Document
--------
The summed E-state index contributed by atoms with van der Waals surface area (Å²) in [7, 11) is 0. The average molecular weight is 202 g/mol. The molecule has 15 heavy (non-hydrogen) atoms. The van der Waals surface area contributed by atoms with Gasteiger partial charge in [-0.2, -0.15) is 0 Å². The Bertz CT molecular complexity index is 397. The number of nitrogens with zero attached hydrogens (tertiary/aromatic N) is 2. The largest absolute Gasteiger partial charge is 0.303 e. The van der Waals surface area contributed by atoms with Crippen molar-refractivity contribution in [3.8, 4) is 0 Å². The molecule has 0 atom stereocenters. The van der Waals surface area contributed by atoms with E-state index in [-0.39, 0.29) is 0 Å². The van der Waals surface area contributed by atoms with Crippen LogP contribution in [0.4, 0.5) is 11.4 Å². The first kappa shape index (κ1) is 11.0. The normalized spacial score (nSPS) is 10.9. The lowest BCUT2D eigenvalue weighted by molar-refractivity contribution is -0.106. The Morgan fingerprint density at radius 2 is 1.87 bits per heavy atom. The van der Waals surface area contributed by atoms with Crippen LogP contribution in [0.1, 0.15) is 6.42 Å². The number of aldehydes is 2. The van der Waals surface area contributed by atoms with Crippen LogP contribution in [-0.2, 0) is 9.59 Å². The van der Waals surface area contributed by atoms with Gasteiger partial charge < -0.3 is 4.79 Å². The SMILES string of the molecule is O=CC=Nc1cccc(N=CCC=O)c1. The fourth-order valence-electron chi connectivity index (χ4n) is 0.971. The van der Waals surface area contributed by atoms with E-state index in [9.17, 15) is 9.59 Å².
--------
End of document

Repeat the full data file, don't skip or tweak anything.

The summed E-state index contributed by atoms with van der Waals surface area (Å²) in [7, 11) is 0. The average molecular weight is 202 g/mol. The molecule has 15 heavy (non-hydrogen) atoms. The van der Waals surface area contributed by atoms with Gasteiger partial charge in [-0.2, -0.15) is 0 Å². The Bertz CT molecular complexity index is 397. The number of nitrogens with zero attached hydrogens (tertiary/aromatic N) is 2. The largest absolute Gasteiger partial charge is 0.303 e. The van der Waals surface area contributed by atoms with Crippen molar-refractivity contribution in [3.8, 4) is 0 Å². The molecule has 0 atom stereocenters. The van der Waals surface area contributed by atoms with E-state index in [-0.39, 0.29) is 0 Å². The van der Waals surface area contributed by atoms with Crippen LogP contribution in [0.4, 0.5) is 11.4 Å². The first kappa shape index (κ1) is 11.0. The normalized spacial score (nSPS) is 10.9. The lowest BCUT2D eigenvalue weighted by molar-refractivity contribution is -0.106. The Morgan fingerprint density at radius 2 is 1.87 bits per heavy atom. The van der Waals surface area contributed by atoms with Crippen LogP contribution in [0.1, 0.15) is 6.42 Å². The number of aldehydes is 2. The van der Waals surface area contributed by atoms with Crippen LogP contribution in [-0.2, 0) is 9.59 Å². The van der Waals surface area contributed by atoms with Gasteiger partial charge < -0.3 is 4.79 Å². The SMILES string of the molecule is O=CC=Nc1cccc(N=CCC=O)c1. The fourth-order valence-electron chi connectivity index (χ4n) is 0.971. The van der Waals surface area contributed by atoms with E-state index in [9.17, 15) is 9.59 Å².